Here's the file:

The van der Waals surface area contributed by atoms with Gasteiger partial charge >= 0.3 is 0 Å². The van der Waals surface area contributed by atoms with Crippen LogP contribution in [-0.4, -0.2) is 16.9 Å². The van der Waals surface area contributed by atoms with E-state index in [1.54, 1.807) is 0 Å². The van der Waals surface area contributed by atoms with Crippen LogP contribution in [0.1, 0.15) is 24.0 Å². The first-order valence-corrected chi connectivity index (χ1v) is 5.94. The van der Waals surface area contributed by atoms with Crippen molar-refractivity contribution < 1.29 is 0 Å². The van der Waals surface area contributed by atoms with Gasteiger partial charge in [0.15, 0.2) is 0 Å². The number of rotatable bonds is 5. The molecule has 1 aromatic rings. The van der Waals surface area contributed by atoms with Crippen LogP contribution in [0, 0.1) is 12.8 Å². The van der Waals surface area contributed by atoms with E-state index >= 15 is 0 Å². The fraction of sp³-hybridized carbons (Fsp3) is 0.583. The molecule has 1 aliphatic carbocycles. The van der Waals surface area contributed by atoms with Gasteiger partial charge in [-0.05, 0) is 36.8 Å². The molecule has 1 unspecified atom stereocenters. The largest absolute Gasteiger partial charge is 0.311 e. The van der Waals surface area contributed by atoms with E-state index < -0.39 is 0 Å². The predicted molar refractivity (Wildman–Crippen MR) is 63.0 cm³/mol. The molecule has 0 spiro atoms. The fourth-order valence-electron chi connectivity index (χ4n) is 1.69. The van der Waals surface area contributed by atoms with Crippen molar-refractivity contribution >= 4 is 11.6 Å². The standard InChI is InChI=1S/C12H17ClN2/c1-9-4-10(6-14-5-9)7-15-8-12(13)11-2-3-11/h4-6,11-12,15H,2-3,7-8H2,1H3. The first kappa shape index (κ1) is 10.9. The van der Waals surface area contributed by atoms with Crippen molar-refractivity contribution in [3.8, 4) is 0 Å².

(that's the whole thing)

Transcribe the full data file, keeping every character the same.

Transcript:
The van der Waals surface area contributed by atoms with Gasteiger partial charge >= 0.3 is 0 Å². The van der Waals surface area contributed by atoms with Crippen LogP contribution in [-0.4, -0.2) is 16.9 Å². The van der Waals surface area contributed by atoms with E-state index in [1.54, 1.807) is 0 Å². The van der Waals surface area contributed by atoms with Crippen LogP contribution in [0.1, 0.15) is 24.0 Å². The first-order valence-corrected chi connectivity index (χ1v) is 5.94. The van der Waals surface area contributed by atoms with Crippen molar-refractivity contribution < 1.29 is 0 Å². The van der Waals surface area contributed by atoms with Gasteiger partial charge in [0.15, 0.2) is 0 Å². The number of rotatable bonds is 5. The molecule has 1 aromatic rings. The van der Waals surface area contributed by atoms with Crippen LogP contribution in [0, 0.1) is 12.8 Å². The van der Waals surface area contributed by atoms with E-state index >= 15 is 0 Å². The fraction of sp³-hybridized carbons (Fsp3) is 0.583. The molecule has 1 aliphatic carbocycles. The van der Waals surface area contributed by atoms with Gasteiger partial charge in [-0.05, 0) is 36.8 Å². The molecule has 1 unspecified atom stereocenters. The largest absolute Gasteiger partial charge is 0.311 e. The van der Waals surface area contributed by atoms with E-state index < -0.39 is 0 Å². The predicted molar refractivity (Wildman–Crippen MR) is 63.0 cm³/mol. The molecule has 0 spiro atoms. The fourth-order valence-electron chi connectivity index (χ4n) is 1.69. The van der Waals surface area contributed by atoms with Crippen molar-refractivity contribution >= 4 is 11.6 Å². The standard InChI is InChI=1S/C12H17ClN2/c1-9-4-10(6-14-5-9)7-15-8-12(13)11-2-3-11/h4-6,11-12,15H,2-3,7-8H2,1H3. The first kappa shape index (κ1) is 10.9. The van der Waals surface area contributed by atoms with Crippen molar-refractivity contribution in [3.8, 4) is 0 Å².